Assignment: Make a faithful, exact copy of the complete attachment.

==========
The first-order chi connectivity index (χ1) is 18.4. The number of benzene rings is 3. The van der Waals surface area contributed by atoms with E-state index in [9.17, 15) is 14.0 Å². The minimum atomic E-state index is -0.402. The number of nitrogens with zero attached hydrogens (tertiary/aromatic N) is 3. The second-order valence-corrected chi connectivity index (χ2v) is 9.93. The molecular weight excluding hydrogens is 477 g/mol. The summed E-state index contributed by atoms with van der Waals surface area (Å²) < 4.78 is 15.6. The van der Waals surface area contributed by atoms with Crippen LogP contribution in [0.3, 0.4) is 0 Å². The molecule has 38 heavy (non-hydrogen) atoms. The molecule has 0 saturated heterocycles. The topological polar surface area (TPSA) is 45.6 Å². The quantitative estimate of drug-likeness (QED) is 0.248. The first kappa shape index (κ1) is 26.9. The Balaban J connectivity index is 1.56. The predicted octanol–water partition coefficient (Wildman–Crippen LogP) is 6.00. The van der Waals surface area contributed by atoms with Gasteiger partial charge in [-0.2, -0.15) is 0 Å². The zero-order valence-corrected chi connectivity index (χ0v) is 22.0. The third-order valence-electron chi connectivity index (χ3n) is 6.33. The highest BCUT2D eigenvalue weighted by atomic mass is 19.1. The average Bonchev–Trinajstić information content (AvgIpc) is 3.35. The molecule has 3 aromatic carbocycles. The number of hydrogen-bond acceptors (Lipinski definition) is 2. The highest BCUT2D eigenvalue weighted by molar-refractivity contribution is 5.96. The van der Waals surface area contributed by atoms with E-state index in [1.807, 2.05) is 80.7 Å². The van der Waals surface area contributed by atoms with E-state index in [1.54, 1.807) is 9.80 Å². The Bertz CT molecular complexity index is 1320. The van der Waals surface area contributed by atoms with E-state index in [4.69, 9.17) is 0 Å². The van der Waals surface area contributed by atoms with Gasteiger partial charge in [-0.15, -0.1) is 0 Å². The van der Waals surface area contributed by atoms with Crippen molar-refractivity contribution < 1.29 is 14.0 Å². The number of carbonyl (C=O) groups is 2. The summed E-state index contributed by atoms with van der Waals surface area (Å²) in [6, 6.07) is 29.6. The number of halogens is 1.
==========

The first-order chi connectivity index (χ1) is 18.4. The number of benzene rings is 3. The van der Waals surface area contributed by atoms with E-state index in [9.17, 15) is 14.0 Å². The minimum atomic E-state index is -0.402. The number of nitrogens with zero attached hydrogens (tertiary/aromatic N) is 3. The second-order valence-corrected chi connectivity index (χ2v) is 9.93. The molecular weight excluding hydrogens is 477 g/mol. The summed E-state index contributed by atoms with van der Waals surface area (Å²) < 4.78 is 15.6. The van der Waals surface area contributed by atoms with Crippen LogP contribution in [0.3, 0.4) is 0 Å². The molecule has 38 heavy (non-hydrogen) atoms. The molecule has 0 saturated heterocycles. The topological polar surface area (TPSA) is 45.6 Å². The quantitative estimate of drug-likeness (QED) is 0.248. The first kappa shape index (κ1) is 26.9. The Balaban J connectivity index is 1.56. The predicted octanol–water partition coefficient (Wildman–Crippen LogP) is 6.00. The van der Waals surface area contributed by atoms with Gasteiger partial charge in [-0.2, -0.15) is 0 Å². The zero-order valence-corrected chi connectivity index (χ0v) is 22.0. The third-order valence-electron chi connectivity index (χ3n) is 6.33. The highest BCUT2D eigenvalue weighted by atomic mass is 19.1. The average Bonchev–Trinajstić information content (AvgIpc) is 3.35. The molecule has 3 aromatic carbocycles. The number of hydrogen-bond acceptors (Lipinski definition) is 2. The highest BCUT2D eigenvalue weighted by molar-refractivity contribution is 5.96. The van der Waals surface area contributed by atoms with E-state index in [1.807, 2.05) is 80.7 Å². The van der Waals surface area contributed by atoms with E-state index in [1.54, 1.807) is 9.80 Å². The Bertz CT molecular complexity index is 1320. The van der Waals surface area contributed by atoms with E-state index in [4.69, 9.17) is 0 Å². The van der Waals surface area contributed by atoms with Gasteiger partial charge in [-0.15, -0.1) is 0 Å². The van der Waals surface area contributed by atoms with Crippen molar-refractivity contribution < 1.29 is 14.0 Å². The number of carbonyl (C=O) groups is 2. The summed E-state index contributed by atoms with van der Waals surface area (Å²) in [6, 6.07) is 29.6. The number of halogens is 1.